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Results for "November, 2009"

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  • Glenn Beck's bestselling books exemplify doublespeak at its best/worst

    Glenn Beck wins 2009 Doublespeak Award

    The National Council of Teachers of English has named Glenn Beck winner of the 2009 Doublespeak Award. The NCTE Doublespeak Award, established in 1974 and given by the NCTE Public Language Award Committee, is an ironic tribute to public speakers who have perpetuated language that is grossly deceptive, evasive, euphemistic, confusing, or self-centered. Here is the text of the award announcement: Beck, a popular radio and television commentator who moved from CNN to Fox News, and who became a prominent critic of liberalism and the Obama administration this year, wrote two New York Times bestselling books in 2009: "Glenn Beck's Common Sense: The Case Against an Out-of-Control Government, Inspired by Thomas Paine" and "Arguing with Idiots: How to Stop Small Minds and Big Government." Beck has also been pushing his 9-12 Project, named for the nine principles and twelve values that he says embody the spirit of the American people on the day after the 9/11 terrorist attacks.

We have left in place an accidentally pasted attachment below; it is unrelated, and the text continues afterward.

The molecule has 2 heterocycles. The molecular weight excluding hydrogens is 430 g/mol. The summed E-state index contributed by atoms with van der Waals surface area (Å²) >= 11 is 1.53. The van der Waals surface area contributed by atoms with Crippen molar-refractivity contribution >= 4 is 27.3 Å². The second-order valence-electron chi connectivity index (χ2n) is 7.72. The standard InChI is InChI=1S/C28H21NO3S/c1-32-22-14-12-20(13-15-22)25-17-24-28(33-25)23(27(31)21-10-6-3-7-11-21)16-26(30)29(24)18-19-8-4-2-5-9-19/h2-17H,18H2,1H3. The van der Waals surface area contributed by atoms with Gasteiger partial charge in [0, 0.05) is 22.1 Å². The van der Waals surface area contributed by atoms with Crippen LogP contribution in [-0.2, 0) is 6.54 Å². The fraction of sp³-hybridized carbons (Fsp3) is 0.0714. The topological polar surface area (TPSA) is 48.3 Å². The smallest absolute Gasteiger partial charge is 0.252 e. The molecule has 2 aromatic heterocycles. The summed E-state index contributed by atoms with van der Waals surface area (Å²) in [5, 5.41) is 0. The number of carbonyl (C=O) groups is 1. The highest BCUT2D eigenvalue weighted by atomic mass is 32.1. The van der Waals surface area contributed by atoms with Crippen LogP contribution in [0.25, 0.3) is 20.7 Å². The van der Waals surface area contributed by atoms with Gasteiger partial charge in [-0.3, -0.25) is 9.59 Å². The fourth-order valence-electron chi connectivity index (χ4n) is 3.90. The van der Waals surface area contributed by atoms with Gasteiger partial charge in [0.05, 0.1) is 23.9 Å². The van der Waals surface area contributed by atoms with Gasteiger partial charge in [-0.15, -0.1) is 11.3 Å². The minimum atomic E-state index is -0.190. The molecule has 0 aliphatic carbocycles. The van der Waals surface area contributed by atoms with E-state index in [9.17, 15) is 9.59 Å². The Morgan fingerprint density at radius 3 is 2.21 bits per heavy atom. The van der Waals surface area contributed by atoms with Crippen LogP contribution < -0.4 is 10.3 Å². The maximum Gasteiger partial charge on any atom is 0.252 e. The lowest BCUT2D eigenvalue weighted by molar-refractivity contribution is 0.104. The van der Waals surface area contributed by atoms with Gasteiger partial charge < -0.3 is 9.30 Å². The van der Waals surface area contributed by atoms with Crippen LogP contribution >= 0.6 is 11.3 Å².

• wingnut, a mentally deranged person; one who advocates extreme measures or changes

    The 2009 word of the year is "teabag," but the word of the decade has to be "wingnut"

    It's time once again to name the word of the year, and since we're coming up to 2010, it's also time to pick the word of the decade. The word of the year for 2009 is "teabag"; but the word of the first decade of the new millennium has to be "wingnut." The New Oxford American Dictionary just named "unfriend" its Word of the Year, defining it, "to remove someone as a 'friend' on a social networking site such as Facebook." Unfriending has become the thing to do to your ex. Just recently, Lou Dobbs unfriended CNN, and Sarah Palin unfriended John McCain and the entire 2008 Republican Presidential Campaign.

  • Dirty words you can say on television: WTF as the newest cable channel?

    Whether you're a dedicated couch potato or only an occasional channel surfer, I'm sure you've noticed that swearing on prime-time television is on the rise.

  • The internet is making old people irrelevant, warns MIT computer guru

    Philip Greenspun, an MIT software engineer and hi-tech guru, argues in a recent blog post that "technology reduces the value of old people." It's not that old people don't do technology. On the contrary, many of them are heavy users of computers and cell phones. It's that the young won't bother tapping the knowledge of their elders because they can get so much more, so much faster, from Wikipedia and Google. What's rendering the old irrelevant is the internet.

  • Unhappy writers are better writers, says psychologist

    All happy writers may be alike, as Tolstoy might have put it, but unhappy writers write better, according to social psychologist Joe Forgas of the University of New South Wales.